Rolf Harris sauntered onto the Lyric Theatre stage at the Lowry last night, dressed in a white shirt and sun hat, looking for all the world as though he was in Provence. He wasn’t far out. It was a glorious day, even in Salford, and so much better for Rolf being there. Maybe he’d got the wrong postcode, maybe not.
That’s the thing with Rolf Harris. You don’t know how much is an act and what actually happened. Maybe they really did drive round looking for the Lowry. (It’s an apt name. One painter to another.)
He started with Tie Me Kangaroo Down Sport, sticking to the same script he’s used for a while. We got emotional, we stopped clapping, we did everything Rolf told us to do. We sang. (Is there a discount when you become part of the act?)
Then he rambled a bit. Sang the intro to Kangaroo in Dutch. Spanish. Claimed he didn’t know the Japanese translation, although that didn’t stop him. Sang Kangaroo in Russian, which somehow turned into Kalinka. And Rolf finished with the Nashville version.
This all took a while, as you can understand.
A Japanese joke swiftly (no, pretty slowly in a roundabout way, actually) took us to Christmas and Six White Boomers. Then he moved via Aborigine art to Uluru and Raining on the Rock. He tried on his accordion for size. Several times. Then he finally played it, for tongue-twister Court of King Caractacus. The audience followed, still singing along. Was it an act, or was it for real? Rolf ‘completely lost it.’ Doesn’t matter.
You Are My Sunshine, with another slight hiccough. Who cares? We were all smiling in the sunshine. We sang Waltzing Matilda, and Rolf reminisced about singing it at Glastonbury with 130,000 index fingers counting ‘one, two, three.’ We found it hard to match this, having fewer fingers at our disposal.
We got a didgeridoo lesson, with Rolf doing unspeakable things with his glass of water and one belonging to a member of the orchestra. Basically, you blow raspberries while avoiding drowning yourself with the water. Don’t try it at home. This lead to Sun Arise, the most boring song the original musicians had ever played. Even George Martin felt it needed something a bit extra to counteract its mesmerising drone, and after three months on Radio Luxembourg it would have made it to number one had it not been for that upstart Elvis.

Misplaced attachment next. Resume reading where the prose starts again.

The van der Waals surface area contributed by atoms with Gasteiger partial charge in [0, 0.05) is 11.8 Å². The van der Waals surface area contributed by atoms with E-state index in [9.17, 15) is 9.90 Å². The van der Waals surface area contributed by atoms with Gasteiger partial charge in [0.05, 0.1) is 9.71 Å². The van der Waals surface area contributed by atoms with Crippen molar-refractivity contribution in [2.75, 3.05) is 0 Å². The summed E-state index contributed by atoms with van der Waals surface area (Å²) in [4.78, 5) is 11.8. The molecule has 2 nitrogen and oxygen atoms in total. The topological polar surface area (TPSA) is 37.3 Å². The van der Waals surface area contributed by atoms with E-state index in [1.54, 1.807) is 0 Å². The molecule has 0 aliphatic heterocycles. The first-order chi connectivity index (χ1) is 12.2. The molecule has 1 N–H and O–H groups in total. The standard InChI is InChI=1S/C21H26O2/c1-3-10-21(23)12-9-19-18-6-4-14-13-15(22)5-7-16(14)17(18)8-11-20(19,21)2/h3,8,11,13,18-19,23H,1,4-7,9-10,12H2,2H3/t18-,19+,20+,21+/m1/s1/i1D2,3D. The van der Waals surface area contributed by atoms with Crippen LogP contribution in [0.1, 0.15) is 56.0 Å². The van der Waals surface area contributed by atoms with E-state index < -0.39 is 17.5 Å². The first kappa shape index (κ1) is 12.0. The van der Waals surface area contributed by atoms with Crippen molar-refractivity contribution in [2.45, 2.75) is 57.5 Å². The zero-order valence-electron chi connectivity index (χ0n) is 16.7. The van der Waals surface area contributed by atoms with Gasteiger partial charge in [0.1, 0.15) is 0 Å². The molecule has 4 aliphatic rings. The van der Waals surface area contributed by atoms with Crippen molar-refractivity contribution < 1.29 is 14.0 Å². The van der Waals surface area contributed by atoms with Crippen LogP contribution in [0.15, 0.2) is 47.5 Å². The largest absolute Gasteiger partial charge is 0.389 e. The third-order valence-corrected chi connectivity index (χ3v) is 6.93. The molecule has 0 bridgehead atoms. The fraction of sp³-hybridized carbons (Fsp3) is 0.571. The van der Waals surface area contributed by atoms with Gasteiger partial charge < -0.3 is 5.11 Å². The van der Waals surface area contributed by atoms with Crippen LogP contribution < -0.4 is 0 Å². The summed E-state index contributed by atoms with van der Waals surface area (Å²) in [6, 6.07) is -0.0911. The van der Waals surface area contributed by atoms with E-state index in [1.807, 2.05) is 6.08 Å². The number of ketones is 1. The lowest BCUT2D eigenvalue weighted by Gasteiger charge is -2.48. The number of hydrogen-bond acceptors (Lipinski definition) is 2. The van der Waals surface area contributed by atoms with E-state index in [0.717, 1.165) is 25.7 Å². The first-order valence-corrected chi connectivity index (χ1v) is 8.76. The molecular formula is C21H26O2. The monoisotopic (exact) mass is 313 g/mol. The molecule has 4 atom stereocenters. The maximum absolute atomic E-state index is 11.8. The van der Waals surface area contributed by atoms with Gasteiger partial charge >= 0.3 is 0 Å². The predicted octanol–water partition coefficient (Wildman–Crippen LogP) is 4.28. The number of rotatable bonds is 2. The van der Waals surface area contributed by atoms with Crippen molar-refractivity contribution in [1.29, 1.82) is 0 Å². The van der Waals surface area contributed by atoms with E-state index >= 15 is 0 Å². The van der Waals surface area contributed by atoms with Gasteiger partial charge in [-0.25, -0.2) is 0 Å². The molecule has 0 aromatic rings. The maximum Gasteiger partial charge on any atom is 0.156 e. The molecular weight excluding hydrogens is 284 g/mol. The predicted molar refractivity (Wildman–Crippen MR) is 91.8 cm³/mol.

A short five-minute break for ten to fifteen minutes, meant we were back in 20-25. I’ll round that up to half an hour.
Rolf needed the time. He had a third leg to grow and clothe (orange trousers?) and a green tartan coat to put on. Yes, it was Jake the Peg, who had not only an extra leg, but sang the same bit a second time. Or tried to.
Once rid of the outfit and the spare leg, Rolf wore his cerise shirt, which he immediately covered up with a blue one so he could splash paint around. It was time for the painting. Fairly small canvas, for Rolf, but a great piece of work, nevertheless. Someone in the audience shouted out ‘can you tell what it is yet?’ I suppose it was worth checking he had some idea of what he was splashing the paint on. (Uluru, in case you wondered. With rain.)
The time spent painting, Rolf asked for permission to tell non-pc jokes. It was something about two Albanians, one of whom was called Patrick… He does do accents very well. You tend to forget this, in-between concerts.
Delilah and Stairway to Heaven raised the roof somewhat (we did sing very well, even if I say so myself). I now have a mental picture of Miss Given, for future use. Pavlova, on request, followed by Two Little Boys. I wondered how you can follow that with anything else, but Rolf did a rude version of it, which ‘lowered the tone’ sufficiently.
A lot of background information on Leadbelly, who wrote lots of songs, but not Sixteen Tons, which is why Rolf didn’t sing it. He forgot stuff. He dropped his money. And Leadbelly wrote Goodnight Irene, which will be why Rolf sang it.
Avoiding encores, we were firmly informed Rolf would finish with the British version of Kangaroo. We sat up straight and legs were uncrossed, and what we got was Kangaroo Elgar style. Or perhaps Land of Hope and Glory with dying stockmen. Seeing as it was the Last Night of the Proms, we felt we hadn’t missed out. And not a single varicose vein exploded.
We trooped out to the foyer where Rolf was going to sign. (They never said what, though. No merchandise, only programmes. And with no photography allowed inside, I have taken to photographing the programme to illustrate things. Sorry.)
It was a long wait, and a long queue. They had time to replace the pot of tea for a fresh one as we waited. I took a few photos and scarpered, so have no idea when the last ones left. This morning, I imagine.
I got to the tram stop as Rule Britannia was belted out on the façade of the BBC. Very nice.
It was all very nice. And if someone had suggested forty years ago that I would ever attend the concert of an 82-year-old, I’d have said they were crazy. But crazy would be not to go. This is feelgood stuff at its best.
I’d say come back soon, but I am a nice and generous person, so will say that it would be great to see you again, Rolf, but there are other deserving parts of the country, too. Probably.